If you have access to a multi-functional copier/printer, which I will refer to as a device, you can most likely produce professional looking booklets. Like any project, a little planning can make a big difference. For optimum quality and ease of production, utilizing a device with a booklet finisher is strongly advised but not absolutely necessary. A booklet finisher is a great asset if you want to produce medium to large quantities of booklets.
When creating your document, you will naturally want to consider the finished size of your booklet. Even though your device will have the ability to enlarge or reduce, you may experience issues with appearance if you use this. To understand this, let us first consider what the device can do to help you.
The device will take the pages you have in a normal 1,2,3,4, etc. sequential order and place them in the correct position when the paper is folded to produce a booklet. This process is known as imposition or creating printers’ spreads. The order depends on the number of pages you are producing and whether you are printing on any of your cover pages. Booklets should be built in multiples of four pages, or blanks will be inserted by the device to accomplish this. To understand this process better, refer to the illustration of an eight-page booklet below. This example shows an even eight pages that print on the inside and outside of both covers.
With the device having this capability, you do not want to create the printer spreads while designing the booklet. Instead, you always should work in a single-page or reader spreads format. You also want to keep in mind that you will print on paper that is twice the size of your original. As an example, if you want the finished booklet to be 5.5” x 8.5”, you want to use this size for your layout and then print it on 8.5” x 11” paper. As I mentioned before, the device will be able to enlarge or reduce; however, if you reduce 8.5” x 11” pages to print a 5.5” x 8.5” booklet, you will experience a large margin at the top or bottom of the pages. This is due to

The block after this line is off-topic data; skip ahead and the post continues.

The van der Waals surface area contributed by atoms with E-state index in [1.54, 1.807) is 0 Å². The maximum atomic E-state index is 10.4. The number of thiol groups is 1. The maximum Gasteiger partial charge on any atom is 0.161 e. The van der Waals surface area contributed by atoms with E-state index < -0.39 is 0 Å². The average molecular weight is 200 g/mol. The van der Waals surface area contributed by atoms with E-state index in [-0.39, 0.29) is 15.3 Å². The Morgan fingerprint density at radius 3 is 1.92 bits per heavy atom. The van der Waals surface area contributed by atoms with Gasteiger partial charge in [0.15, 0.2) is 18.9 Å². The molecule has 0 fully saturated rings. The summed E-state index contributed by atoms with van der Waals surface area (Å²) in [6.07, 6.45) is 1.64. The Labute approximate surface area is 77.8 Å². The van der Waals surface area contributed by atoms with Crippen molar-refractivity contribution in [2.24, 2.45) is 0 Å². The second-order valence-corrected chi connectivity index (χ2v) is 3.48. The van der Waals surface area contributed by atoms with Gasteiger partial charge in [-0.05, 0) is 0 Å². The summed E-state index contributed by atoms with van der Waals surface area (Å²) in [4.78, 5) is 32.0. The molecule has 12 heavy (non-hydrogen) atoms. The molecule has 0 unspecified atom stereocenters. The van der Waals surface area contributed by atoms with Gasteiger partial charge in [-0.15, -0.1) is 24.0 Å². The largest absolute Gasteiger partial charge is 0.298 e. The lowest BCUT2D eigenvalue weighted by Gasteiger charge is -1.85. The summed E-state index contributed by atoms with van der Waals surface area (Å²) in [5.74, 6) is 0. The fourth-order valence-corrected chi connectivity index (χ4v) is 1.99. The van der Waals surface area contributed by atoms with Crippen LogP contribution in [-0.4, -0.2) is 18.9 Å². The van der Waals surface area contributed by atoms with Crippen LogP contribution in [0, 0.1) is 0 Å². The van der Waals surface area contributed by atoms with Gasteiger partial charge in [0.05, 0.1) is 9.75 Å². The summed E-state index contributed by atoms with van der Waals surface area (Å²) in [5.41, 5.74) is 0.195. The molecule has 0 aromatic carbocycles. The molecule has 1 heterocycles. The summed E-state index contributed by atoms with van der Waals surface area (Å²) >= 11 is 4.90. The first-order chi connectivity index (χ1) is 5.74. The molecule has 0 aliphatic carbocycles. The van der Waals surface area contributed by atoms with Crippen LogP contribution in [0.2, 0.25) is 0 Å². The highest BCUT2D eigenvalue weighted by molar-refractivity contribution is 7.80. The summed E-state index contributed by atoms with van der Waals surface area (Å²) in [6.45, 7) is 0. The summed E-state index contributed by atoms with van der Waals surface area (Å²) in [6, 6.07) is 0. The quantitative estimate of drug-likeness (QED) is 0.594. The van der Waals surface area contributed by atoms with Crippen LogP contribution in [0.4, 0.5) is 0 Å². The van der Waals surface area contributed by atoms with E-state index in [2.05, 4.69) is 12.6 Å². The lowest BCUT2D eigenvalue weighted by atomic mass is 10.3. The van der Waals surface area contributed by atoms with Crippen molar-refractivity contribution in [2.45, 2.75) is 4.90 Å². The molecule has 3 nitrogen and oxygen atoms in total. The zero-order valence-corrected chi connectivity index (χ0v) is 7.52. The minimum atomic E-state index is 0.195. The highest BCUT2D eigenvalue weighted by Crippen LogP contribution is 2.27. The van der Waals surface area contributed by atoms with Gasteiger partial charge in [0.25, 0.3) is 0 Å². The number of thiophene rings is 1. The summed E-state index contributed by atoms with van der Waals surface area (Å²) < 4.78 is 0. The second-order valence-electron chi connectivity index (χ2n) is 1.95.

reduction being disproportionate in the x and y directions. The device will reduce to the minimum percentage to avoid clipping your image, thereby leaving a large margin in the opposite direction.
Once you have your document prepared correctly and you are ready for production, keep in mind that printing all the quantity is better than printing one and then copying the document. A copy is a second-generation image and during the scanning process the quality may degrade. When you print, make all of your settings in the device’s driver, not in the application. To get to the device driver on a PC you usually need to go to Printer Properties once you have chosen the device. With Macintosh, look for printer features. Important details to check for are: load paper in a landscape fashion if you have a finisher, make sure you have the original size and the “print on” paper size set correctly, choose booklet or pamphlet, staple two at center with a booklet finisher, and choose the cover stock you would like to use if it is different from the text of your booklet. Some devices may need to be set to print or not print on the cover. This feature allows users to collate a preprinted cover onto booklets when needed.
Utilizing a booklet finisher is the easiest way to produce a high quality booklet that is ready to use. If you are fortunate enough to have a large production device, you may even have the ability to automatically trim the front or face of the booklet. This is especially nice with thick booklets where the inside pages push out, taking away from the appearance and making it difficult to thumb through a booklet.
If you don’t have a finisher at all, you can still output the booklet, fold and staple by hand. Several manufacturers offer low-cost manual and
semi-automatic staplers for this task, and they are easily found online.
Contact a representative from Doing Better Business if you would like more information on booklet printing.